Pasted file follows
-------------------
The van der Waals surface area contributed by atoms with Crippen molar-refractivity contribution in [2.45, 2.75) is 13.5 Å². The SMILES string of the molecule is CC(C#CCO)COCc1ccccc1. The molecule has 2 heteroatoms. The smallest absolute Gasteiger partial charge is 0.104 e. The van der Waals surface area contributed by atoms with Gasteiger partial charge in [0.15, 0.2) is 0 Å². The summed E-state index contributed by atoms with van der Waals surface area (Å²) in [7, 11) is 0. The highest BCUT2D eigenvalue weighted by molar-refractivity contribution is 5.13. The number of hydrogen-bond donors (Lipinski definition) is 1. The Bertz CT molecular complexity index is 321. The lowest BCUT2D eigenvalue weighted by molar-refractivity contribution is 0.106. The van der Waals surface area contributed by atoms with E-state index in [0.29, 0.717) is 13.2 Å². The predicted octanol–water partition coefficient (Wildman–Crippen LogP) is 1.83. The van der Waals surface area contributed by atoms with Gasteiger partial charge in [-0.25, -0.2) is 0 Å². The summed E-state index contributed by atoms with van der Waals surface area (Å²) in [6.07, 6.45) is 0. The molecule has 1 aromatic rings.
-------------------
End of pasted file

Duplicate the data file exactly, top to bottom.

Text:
The van der Waals surface area contributed by atoms with Crippen molar-refractivity contribution in [2.45, 2.75) is 13.5 Å². The SMILES string of the molecule is CC(C#CCO)COCc1ccccc1. The molecule has 2 heteroatoms. The smallest absolute Gasteiger partial charge is 0.104 e. The van der Waals surface area contributed by atoms with Gasteiger partial charge in [0.15, 0.2) is 0 Å². The summed E-state index contributed by atoms with van der Waals surface area (Å²) in [7, 11) is 0. The highest BCUT2D eigenvalue weighted by molar-refractivity contribution is 5.13. The number of hydrogen-bond donors (Lipinski definition) is 1. The Bertz CT molecular complexity index is 321. The lowest BCUT2D eigenvalue weighted by molar-refractivity contribution is 0.106. The van der Waals surface area contributed by atoms with E-state index in [0.29, 0.717) is 13.2 Å². The predicted octanol–water partition coefficient (Wildman–Crippen LogP) is 1.83. The van der Waals surface area contributed by atoms with Gasteiger partial charge in [-0.25, -0.2) is 0 Å². The summed E-state index contributed by atoms with van der Waals surface area (Å²) in [6.07, 6.45) is 0. The molecule has 1 aromatic rings.